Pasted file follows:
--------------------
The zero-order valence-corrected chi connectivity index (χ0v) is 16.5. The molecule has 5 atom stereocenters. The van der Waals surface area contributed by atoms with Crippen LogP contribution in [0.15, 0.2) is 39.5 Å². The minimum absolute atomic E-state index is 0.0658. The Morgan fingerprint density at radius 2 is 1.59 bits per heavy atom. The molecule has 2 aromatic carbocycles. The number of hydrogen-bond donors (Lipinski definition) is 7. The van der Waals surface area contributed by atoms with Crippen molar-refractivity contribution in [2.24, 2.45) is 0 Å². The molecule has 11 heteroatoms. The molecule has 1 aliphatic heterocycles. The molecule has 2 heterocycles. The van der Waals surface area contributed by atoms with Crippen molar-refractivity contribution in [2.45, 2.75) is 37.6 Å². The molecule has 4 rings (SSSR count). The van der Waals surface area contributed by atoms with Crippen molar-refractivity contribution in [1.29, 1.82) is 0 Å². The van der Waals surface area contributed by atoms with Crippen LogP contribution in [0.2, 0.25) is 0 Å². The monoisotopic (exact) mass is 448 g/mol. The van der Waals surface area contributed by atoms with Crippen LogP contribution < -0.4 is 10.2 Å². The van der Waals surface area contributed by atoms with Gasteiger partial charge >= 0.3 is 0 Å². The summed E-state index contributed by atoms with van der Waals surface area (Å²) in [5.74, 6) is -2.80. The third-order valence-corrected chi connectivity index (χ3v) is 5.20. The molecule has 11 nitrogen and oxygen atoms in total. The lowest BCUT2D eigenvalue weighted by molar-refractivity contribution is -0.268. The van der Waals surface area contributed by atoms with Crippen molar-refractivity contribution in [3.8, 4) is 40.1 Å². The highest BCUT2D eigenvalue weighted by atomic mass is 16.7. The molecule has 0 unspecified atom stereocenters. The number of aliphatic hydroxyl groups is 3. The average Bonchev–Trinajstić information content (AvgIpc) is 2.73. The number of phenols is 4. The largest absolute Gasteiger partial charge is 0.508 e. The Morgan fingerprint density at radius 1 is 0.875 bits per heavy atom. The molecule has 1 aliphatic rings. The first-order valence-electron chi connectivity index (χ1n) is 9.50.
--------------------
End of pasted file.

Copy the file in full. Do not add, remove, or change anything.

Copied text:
The zero-order valence-corrected chi connectivity index (χ0v) is 16.5. The molecule has 5 atom stereocenters. The van der Waals surface area contributed by atoms with Crippen LogP contribution in [0.15, 0.2) is 39.5 Å². The minimum absolute atomic E-state index is 0.0658. The Morgan fingerprint density at radius 2 is 1.59 bits per heavy atom. The molecule has 2 aromatic carbocycles. The number of hydrogen-bond donors (Lipinski definition) is 7. The van der Waals surface area contributed by atoms with Crippen molar-refractivity contribution in [2.24, 2.45) is 0 Å². The molecule has 11 heteroatoms. The molecule has 1 aliphatic heterocycles. The molecule has 2 heterocycles. The van der Waals surface area contributed by atoms with Crippen molar-refractivity contribution in [2.45, 2.75) is 37.6 Å². The molecule has 4 rings (SSSR count). The van der Waals surface area contributed by atoms with Crippen molar-refractivity contribution in [1.29, 1.82) is 0 Å². The van der Waals surface area contributed by atoms with Crippen LogP contribution in [0.2, 0.25) is 0 Å². The monoisotopic (exact) mass is 448 g/mol. The van der Waals surface area contributed by atoms with Crippen LogP contribution < -0.4 is 10.2 Å². The van der Waals surface area contributed by atoms with Gasteiger partial charge >= 0.3 is 0 Å². The summed E-state index contributed by atoms with van der Waals surface area (Å²) in [5.74, 6) is -2.80. The third-order valence-corrected chi connectivity index (χ3v) is 5.20. The molecule has 11 nitrogen and oxygen atoms in total. The lowest BCUT2D eigenvalue weighted by molar-refractivity contribution is -0.268. The van der Waals surface area contributed by atoms with Crippen molar-refractivity contribution in [3.8, 4) is 40.1 Å². The highest BCUT2D eigenvalue weighted by atomic mass is 16.7. The molecule has 0 unspecified atom stereocenters. The number of aliphatic hydroxyl groups is 3. The average Bonchev–Trinajstić information content (AvgIpc) is 2.73. The number of phenols is 4. The largest absolute Gasteiger partial charge is 0.508 e. The Morgan fingerprint density at radius 1 is 0.875 bits per heavy atom. The molecule has 1 aliphatic rings. The first-order valence-electron chi connectivity index (χ1n) is 9.50.